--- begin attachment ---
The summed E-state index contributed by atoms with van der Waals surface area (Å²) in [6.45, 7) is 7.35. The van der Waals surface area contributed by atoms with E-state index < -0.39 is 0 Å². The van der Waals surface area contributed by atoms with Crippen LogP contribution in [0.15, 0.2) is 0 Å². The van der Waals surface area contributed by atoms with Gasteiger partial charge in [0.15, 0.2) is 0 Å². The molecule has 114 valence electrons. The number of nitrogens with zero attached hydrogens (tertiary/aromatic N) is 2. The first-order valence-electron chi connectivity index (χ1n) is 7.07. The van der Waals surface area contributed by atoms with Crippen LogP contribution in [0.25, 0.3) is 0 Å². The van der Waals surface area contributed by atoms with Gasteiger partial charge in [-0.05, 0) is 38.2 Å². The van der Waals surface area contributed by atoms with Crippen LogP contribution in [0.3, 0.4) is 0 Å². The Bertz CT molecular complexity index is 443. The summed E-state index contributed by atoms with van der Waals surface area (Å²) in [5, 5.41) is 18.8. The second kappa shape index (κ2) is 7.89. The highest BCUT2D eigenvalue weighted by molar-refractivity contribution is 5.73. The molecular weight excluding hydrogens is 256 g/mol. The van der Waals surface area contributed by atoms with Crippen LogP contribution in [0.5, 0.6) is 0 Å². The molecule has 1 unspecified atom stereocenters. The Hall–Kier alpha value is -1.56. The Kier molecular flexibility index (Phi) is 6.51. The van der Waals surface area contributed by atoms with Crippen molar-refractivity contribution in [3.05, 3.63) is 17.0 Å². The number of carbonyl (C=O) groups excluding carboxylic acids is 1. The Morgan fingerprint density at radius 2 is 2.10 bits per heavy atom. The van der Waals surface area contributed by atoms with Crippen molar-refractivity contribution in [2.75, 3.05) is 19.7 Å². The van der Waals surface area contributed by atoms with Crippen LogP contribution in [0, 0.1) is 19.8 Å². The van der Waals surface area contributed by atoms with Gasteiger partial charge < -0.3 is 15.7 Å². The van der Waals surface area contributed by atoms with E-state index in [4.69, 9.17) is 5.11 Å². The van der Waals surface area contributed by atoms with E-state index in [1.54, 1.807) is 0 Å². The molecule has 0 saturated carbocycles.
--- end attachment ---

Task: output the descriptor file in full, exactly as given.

The summed E-state index contributed by atoms with van der Waals surface area (Å²) in [6.45, 7) is 7.35. The van der Waals surface area contributed by atoms with E-state index < -0.39 is 0 Å². The van der Waals surface area contributed by atoms with Crippen LogP contribution in [0.15, 0.2) is 0 Å². The van der Waals surface area contributed by atoms with Gasteiger partial charge in [0.15, 0.2) is 0 Å². The molecule has 114 valence electrons. The number of nitrogens with zero attached hydrogens (tertiary/aromatic N) is 2. The first-order valence-electron chi connectivity index (χ1n) is 7.07. The van der Waals surface area contributed by atoms with Crippen LogP contribution in [0.25, 0.3) is 0 Å². The van der Waals surface area contributed by atoms with Gasteiger partial charge in [-0.05, 0) is 38.2 Å². The van der Waals surface area contributed by atoms with Crippen LogP contribution in [0.3, 0.4) is 0 Å². The Bertz CT molecular complexity index is 443. The summed E-state index contributed by atoms with van der Waals surface area (Å²) in [5, 5.41) is 18.8. The second kappa shape index (κ2) is 7.89. The highest BCUT2D eigenvalue weighted by molar-refractivity contribution is 5.73. The molecular weight excluding hydrogens is 256 g/mol. The van der Waals surface area contributed by atoms with Crippen LogP contribution in [0.5, 0.6) is 0 Å². The molecule has 1 unspecified atom stereocenters. The Hall–Kier alpha value is -1.56. The Kier molecular flexibility index (Phi) is 6.51. The van der Waals surface area contributed by atoms with Crippen molar-refractivity contribution in [3.05, 3.63) is 17.0 Å². The number of carbonyl (C=O) groups excluding carboxylic acids is 1. The Morgan fingerprint density at radius 2 is 2.10 bits per heavy atom. The van der Waals surface area contributed by atoms with Crippen molar-refractivity contribution in [2.75, 3.05) is 19.7 Å². The van der Waals surface area contributed by atoms with Crippen LogP contribution in [0, 0.1) is 19.8 Å². The van der Waals surface area contributed by atoms with Gasteiger partial charge < -0.3 is 15.7 Å². The van der Waals surface area contributed by atoms with E-state index in [4.69, 9.17) is 5.11 Å². The van der Waals surface area contributed by atoms with E-state index in [1.54, 1.807) is 0 Å². The molecule has 0 saturated carbocycles.